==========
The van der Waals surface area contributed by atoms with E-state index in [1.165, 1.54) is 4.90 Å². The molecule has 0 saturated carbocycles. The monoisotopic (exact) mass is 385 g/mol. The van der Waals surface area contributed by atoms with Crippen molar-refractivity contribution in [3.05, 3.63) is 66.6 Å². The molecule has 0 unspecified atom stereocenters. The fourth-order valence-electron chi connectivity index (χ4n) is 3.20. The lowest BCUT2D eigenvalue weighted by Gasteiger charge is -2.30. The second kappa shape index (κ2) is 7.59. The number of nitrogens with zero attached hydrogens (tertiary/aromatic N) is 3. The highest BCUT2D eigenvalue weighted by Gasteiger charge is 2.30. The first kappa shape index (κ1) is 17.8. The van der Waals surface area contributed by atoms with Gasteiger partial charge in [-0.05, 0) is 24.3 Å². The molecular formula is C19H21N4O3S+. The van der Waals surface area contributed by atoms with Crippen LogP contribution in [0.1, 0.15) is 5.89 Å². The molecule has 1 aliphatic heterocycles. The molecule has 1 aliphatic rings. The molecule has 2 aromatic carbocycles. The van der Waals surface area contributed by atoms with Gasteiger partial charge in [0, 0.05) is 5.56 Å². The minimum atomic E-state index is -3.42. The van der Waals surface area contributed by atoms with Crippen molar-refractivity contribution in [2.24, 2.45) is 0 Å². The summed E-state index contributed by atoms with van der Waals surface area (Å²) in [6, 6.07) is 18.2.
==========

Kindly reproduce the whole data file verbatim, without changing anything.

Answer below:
The van der Waals surface area contributed by atoms with E-state index in [1.165, 1.54) is 4.90 Å². The molecule has 0 saturated carbocycles. The monoisotopic (exact) mass is 385 g/mol. The van der Waals surface area contributed by atoms with Crippen molar-refractivity contribution in [3.05, 3.63) is 66.6 Å². The molecule has 0 unspecified atom stereocenters. The fourth-order valence-electron chi connectivity index (χ4n) is 3.20. The lowest BCUT2D eigenvalue weighted by Gasteiger charge is -2.30. The second kappa shape index (κ2) is 7.59. The number of nitrogens with zero attached hydrogens (tertiary/aromatic N) is 3. The highest BCUT2D eigenvalue weighted by Gasteiger charge is 2.30. The first kappa shape index (κ1) is 17.8. The van der Waals surface area contributed by atoms with Gasteiger partial charge in [-0.05, 0) is 24.3 Å². The molecular formula is C19H21N4O3S+. The van der Waals surface area contributed by atoms with Crippen LogP contribution in [0.1, 0.15) is 5.89 Å². The molecule has 1 aliphatic heterocycles. The molecule has 1 aliphatic rings. The molecule has 2 aromatic carbocycles. The van der Waals surface area contributed by atoms with Gasteiger partial charge in [0, 0.05) is 5.56 Å². The minimum atomic E-state index is -3.42. The van der Waals surface area contributed by atoms with Crippen molar-refractivity contribution in [2.24, 2.45) is 0 Å². The summed E-state index contributed by atoms with van der Waals surface area (Å²) in [6, 6.07) is 18.2.